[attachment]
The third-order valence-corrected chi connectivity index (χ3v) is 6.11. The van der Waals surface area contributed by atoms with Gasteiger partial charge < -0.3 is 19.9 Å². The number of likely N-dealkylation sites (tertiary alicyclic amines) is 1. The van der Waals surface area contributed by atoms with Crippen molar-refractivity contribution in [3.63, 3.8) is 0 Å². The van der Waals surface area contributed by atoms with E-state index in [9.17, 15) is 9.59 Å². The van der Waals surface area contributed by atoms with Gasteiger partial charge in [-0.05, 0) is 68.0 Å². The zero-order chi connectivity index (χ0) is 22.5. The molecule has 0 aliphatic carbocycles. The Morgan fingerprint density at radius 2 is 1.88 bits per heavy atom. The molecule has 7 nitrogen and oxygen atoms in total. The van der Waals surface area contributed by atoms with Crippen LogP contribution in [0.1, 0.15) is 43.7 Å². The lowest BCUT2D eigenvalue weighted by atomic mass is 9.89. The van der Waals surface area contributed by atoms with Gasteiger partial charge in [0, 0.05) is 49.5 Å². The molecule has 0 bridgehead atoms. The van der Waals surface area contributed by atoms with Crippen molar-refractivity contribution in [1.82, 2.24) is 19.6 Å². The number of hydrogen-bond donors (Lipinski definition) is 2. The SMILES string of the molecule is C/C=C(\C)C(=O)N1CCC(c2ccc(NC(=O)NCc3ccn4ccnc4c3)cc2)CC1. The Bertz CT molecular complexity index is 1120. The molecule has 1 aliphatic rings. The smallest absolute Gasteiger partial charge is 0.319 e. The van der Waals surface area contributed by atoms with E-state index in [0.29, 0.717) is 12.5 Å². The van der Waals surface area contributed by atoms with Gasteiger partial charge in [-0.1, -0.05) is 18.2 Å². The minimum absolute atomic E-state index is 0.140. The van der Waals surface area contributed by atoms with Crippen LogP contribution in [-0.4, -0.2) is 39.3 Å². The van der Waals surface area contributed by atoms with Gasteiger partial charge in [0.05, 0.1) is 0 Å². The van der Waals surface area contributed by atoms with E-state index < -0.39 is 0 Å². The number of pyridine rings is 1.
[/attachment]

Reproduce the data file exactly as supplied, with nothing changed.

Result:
The third-order valence-corrected chi connectivity index (χ3v) is 6.11. The van der Waals surface area contributed by atoms with Gasteiger partial charge < -0.3 is 19.9 Å². The number of likely N-dealkylation sites (tertiary alicyclic amines) is 1. The van der Waals surface area contributed by atoms with Crippen molar-refractivity contribution in [3.63, 3.8) is 0 Å². The van der Waals surface area contributed by atoms with E-state index in [9.17, 15) is 9.59 Å². The van der Waals surface area contributed by atoms with Gasteiger partial charge in [-0.05, 0) is 68.0 Å². The zero-order chi connectivity index (χ0) is 22.5. The molecule has 0 aliphatic carbocycles. The Morgan fingerprint density at radius 2 is 1.88 bits per heavy atom. The molecule has 7 nitrogen and oxygen atoms in total. The van der Waals surface area contributed by atoms with Crippen LogP contribution in [0.1, 0.15) is 43.7 Å². The lowest BCUT2D eigenvalue weighted by atomic mass is 9.89. The van der Waals surface area contributed by atoms with Gasteiger partial charge in [0, 0.05) is 49.5 Å². The molecule has 0 bridgehead atoms. The van der Waals surface area contributed by atoms with Crippen molar-refractivity contribution in [1.82, 2.24) is 19.6 Å². The number of hydrogen-bond donors (Lipinski definition) is 2. The SMILES string of the molecule is C/C=C(\C)C(=O)N1CCC(c2ccc(NC(=O)NCc3ccn4ccnc4c3)cc2)CC1. The Bertz CT molecular complexity index is 1120. The molecule has 1 aliphatic rings. The smallest absolute Gasteiger partial charge is 0.319 e. The van der Waals surface area contributed by atoms with E-state index in [0.29, 0.717) is 12.5 Å². The van der Waals surface area contributed by atoms with Gasteiger partial charge in [-0.1, -0.05) is 18.2 Å². The minimum absolute atomic E-state index is 0.140. The van der Waals surface area contributed by atoms with Crippen LogP contribution in [-0.4, -0.2) is 39.3 Å². The van der Waals surface area contributed by atoms with Gasteiger partial charge in [0.05, 0.1) is 0 Å². The van der Waals surface area contributed by atoms with E-state index < -0.39 is 0 Å². The number of pyridine rings is 1.